Stress? Who, Me?
Medical Staff Affairs Monthly, April 15, 2009
Even in the best of times, healthcare delivery is high-stress work. After all, it is often literally about life and death. Well-trained and strong clinicians are rewarded time and again for reacting to urgent and emergent medical conditions. When coupled with collapsing revenues; increasing expenses; a never-ending upward spiral of accreditation standards and regulatory requirements; and a seemingly insatiable hunger for public accountability, you have a potential recipe for disaster. Yet every day across the country, a myriad of high-functioning and healthy organizations are meeting these challenges and moving forward.
A common thread is leadership rich in what Daniel Goleman calls emotional and social intelligence. In his book, Social Intelligence: The New Science of Human Relationships, Goleman describes "the best bosses are people who are trustworthy, empathic, and connected, who make us feel calm, appreciated, and inspired." On the other hand, he describes the worst bosses as "distant, difficult, and arrogant" and "make us feel uneasy at best and resentful at worst." The highest-functioning organizations try to get the right people on the plane by spending a great deal of thought and attention to having the best possible candidates enter leadership positions on the medical staff, the hospital executive team, and the board. Just as importantly, they try to ensure that they are sitting in the correct seats on the plane to get maximum lift and flight.
Socially intelligent organizations recognize that leaders, as with all human beings, possess a combination of good and bad characteristics. The successful leaders understand and recognize their emotional makeup and compensate as circumstances require. However, under stress, people tend to revert to their innate tendencies and emotional comfort zone—their psychological home.
As the stress and strains on the healthcare economy and delivery systems continue in an unabated fashion, there is a great potential for leaders—medical staff, hospital and board—to decompensate and fall back into old ways. Many successful organizations anticipate this and establish clear expectations of performance but, more importantly, follow through with measurement of the expectations and feedback to the leader.
The 360 evaluation tool is just such a tool in which a leader is evaluated by his or her superiors, peers, and direct reports to see whether any of those undesirable traits are leaking through. Leaders can undertake course corrections as needed and help keep their organizations on track through these tumultuous times. Socially intelligent leaders recognize that emotions, like viruses, are contagious and that every leader can make things better or worse. Go into a thriving and successful organization and signs of this intelligence will be seen.
In addition to providing appropriate feedback, leaders must also understand that dealing with their own stress becomes a critical leadership competency if they are to remain effective leaders. The solutions will vary from one leader to the next and may involve a cornucopia of solutions, including hobbies, meditation, physical exercise, nonwork-related reading, travel, journal writing and so forth. The Benson-Henry Institute for Mind Body Medicine (www.mbmi.org) at the Massachusetts General Hospital in Boston lists several "stress busters." One of the more poignant asks whether the source of your stress is something of such importance that it would matter a year from now (or even a week or day from now).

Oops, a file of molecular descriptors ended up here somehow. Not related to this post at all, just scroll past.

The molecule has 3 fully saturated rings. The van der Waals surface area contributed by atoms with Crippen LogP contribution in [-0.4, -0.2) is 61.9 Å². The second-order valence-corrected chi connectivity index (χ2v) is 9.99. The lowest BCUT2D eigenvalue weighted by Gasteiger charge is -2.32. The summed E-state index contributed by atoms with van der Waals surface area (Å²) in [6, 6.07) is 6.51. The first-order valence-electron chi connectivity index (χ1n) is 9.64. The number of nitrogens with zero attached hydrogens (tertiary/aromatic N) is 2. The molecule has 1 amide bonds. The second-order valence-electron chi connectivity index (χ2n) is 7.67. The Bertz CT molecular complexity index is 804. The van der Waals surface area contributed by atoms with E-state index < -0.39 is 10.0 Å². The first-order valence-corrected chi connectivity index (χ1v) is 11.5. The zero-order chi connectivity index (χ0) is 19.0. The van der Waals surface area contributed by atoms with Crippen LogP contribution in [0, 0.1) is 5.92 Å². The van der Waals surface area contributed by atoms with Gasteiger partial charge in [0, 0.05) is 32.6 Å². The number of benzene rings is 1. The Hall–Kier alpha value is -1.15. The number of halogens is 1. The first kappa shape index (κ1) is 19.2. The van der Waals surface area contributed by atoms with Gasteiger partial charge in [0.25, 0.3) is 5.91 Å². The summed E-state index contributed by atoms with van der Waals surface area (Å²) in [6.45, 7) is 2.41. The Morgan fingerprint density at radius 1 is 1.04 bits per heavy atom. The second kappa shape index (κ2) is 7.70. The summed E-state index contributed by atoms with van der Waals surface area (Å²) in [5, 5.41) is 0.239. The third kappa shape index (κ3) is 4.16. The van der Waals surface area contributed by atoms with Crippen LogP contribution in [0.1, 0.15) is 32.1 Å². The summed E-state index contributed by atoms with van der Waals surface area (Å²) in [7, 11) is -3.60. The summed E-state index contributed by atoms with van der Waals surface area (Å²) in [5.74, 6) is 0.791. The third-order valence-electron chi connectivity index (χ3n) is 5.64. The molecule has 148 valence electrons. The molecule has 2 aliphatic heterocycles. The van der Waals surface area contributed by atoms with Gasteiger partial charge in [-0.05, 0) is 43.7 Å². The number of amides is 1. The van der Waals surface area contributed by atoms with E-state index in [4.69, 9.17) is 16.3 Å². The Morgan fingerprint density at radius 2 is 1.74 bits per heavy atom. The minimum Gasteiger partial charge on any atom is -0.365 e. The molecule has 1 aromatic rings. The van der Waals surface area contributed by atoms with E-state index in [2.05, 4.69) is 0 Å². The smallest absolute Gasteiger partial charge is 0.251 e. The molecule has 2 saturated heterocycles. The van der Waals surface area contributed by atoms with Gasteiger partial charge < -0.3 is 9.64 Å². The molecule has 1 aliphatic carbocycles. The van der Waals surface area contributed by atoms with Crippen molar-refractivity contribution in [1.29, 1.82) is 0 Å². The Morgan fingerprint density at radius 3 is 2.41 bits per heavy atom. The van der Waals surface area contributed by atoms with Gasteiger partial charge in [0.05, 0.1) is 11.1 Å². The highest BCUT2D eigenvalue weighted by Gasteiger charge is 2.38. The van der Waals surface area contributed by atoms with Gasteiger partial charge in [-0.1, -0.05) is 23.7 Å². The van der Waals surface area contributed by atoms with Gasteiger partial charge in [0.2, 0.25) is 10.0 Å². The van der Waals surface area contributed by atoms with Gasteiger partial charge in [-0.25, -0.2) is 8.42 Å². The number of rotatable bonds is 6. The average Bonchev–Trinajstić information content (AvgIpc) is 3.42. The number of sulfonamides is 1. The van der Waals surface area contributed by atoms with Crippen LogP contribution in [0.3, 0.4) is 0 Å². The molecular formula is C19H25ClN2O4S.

The astute reader will have noted the use of adjectives to describe organizations as successful, high functioning, thriving, and so forth. The corollary is that organizations exist on a continuum. At the opposite end of this spectrum are the organizations that might fit the bill for toxic nuclear waste dump sites. They may be held hostage by a CEO who has given definition to a command-and-control style that is the stuff of dreams. Or maybe a medical staff member has held the organization hostage with his or her behavior and negativism. Or perhaps a board chair's political dealings and corruption have occurred at the expense of the organization. At best, they may be bullies; at worst, sociopaths. Experience would indicate that changing such organizations involves external assessment and facilitation of change.
Unfortunately, many of these organizations are circling the drain before the call for help goes out. The bad news is that their crisis is a true danger to continued survival. The good news is the crisis offers an opportunity for everyone to pack their baggage into the closet, lay down their arms, and come together to promote the common good, such as patient-centered care of high quality and safety. It is best to remember that organization existence does not guarantee organization success or for that matter even organization survival. Look at the ruins of once great institutions lest any reminder be needed. But that's another story.
Until next time, be the best that you can be.
William K. Cors, MD, MMM, FACPE, CMSL
Vice President, The Greeley Company
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